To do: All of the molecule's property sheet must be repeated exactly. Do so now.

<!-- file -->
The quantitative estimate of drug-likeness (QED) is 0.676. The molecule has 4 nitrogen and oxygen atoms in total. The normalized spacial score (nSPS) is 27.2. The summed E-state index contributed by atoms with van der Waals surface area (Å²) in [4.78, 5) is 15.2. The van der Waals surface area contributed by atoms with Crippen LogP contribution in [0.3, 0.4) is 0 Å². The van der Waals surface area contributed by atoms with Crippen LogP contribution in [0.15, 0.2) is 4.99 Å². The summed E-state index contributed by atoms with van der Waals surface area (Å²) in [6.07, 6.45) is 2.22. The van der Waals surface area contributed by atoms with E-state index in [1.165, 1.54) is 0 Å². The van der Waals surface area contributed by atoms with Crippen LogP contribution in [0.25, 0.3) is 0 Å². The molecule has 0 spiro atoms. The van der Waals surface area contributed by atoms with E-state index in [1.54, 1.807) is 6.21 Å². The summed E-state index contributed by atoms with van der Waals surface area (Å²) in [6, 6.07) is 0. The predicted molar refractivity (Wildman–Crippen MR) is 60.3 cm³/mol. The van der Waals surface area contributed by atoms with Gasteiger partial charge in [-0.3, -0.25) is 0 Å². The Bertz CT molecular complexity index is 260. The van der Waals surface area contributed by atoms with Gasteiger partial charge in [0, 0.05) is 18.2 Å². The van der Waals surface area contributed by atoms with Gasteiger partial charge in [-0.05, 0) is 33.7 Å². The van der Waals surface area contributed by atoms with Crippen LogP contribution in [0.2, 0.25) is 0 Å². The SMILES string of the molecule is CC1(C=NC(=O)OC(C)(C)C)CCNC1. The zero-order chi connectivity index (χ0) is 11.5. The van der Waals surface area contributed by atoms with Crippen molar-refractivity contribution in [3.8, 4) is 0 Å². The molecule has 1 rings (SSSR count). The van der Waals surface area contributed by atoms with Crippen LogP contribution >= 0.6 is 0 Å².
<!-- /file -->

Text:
The quantitative estimate of drug-likeness (QED) is 0.676. The molecule has 4 nitrogen and oxygen atoms in total. The normalized spacial score (nSPS) is 27.2. The summed E-state index contributed by atoms with van der Waals surface area (Å²) in [4.78, 5) is 15.2. The van der Waals surface area contributed by atoms with Crippen LogP contribution in [0.3, 0.4) is 0 Å². The van der Waals surface area contributed by atoms with Crippen LogP contribution in [0.15, 0.2) is 4.99 Å². The summed E-state index contributed by atoms with van der Waals surface area (Å²) in [6.07, 6.45) is 2.22. The van der Waals surface area contributed by atoms with E-state index in [1.165, 1.54) is 0 Å². The van der Waals surface area contributed by atoms with Crippen LogP contribution in [0.25, 0.3) is 0 Å². The molecule has 0 spiro atoms. The van der Waals surface area contributed by atoms with E-state index in [1.54, 1.807) is 6.21 Å². The summed E-state index contributed by atoms with van der Waals surface area (Å²) in [6, 6.07) is 0. The predicted molar refractivity (Wildman–Crippen MR) is 60.3 cm³/mol. The van der Waals surface area contributed by atoms with Gasteiger partial charge in [-0.3, -0.25) is 0 Å². The Bertz CT molecular complexity index is 260. The van der Waals surface area contributed by atoms with Gasteiger partial charge in [0, 0.05) is 18.2 Å². The van der Waals surface area contributed by atoms with Gasteiger partial charge in [-0.05, 0) is 33.7 Å². The van der Waals surface area contributed by atoms with Crippen LogP contribution in [0.2, 0.25) is 0 Å². The SMILES string of the molecule is CC1(C=NC(=O)OC(C)(C)C)CCNC1. The zero-order chi connectivity index (χ0) is 11.5. The van der Waals surface area contributed by atoms with Crippen molar-refractivity contribution in [3.8, 4) is 0 Å². The molecule has 1 rings (SSSR count). The van der Waals surface area contributed by atoms with Crippen LogP contribution >= 0.6 is 0 Å².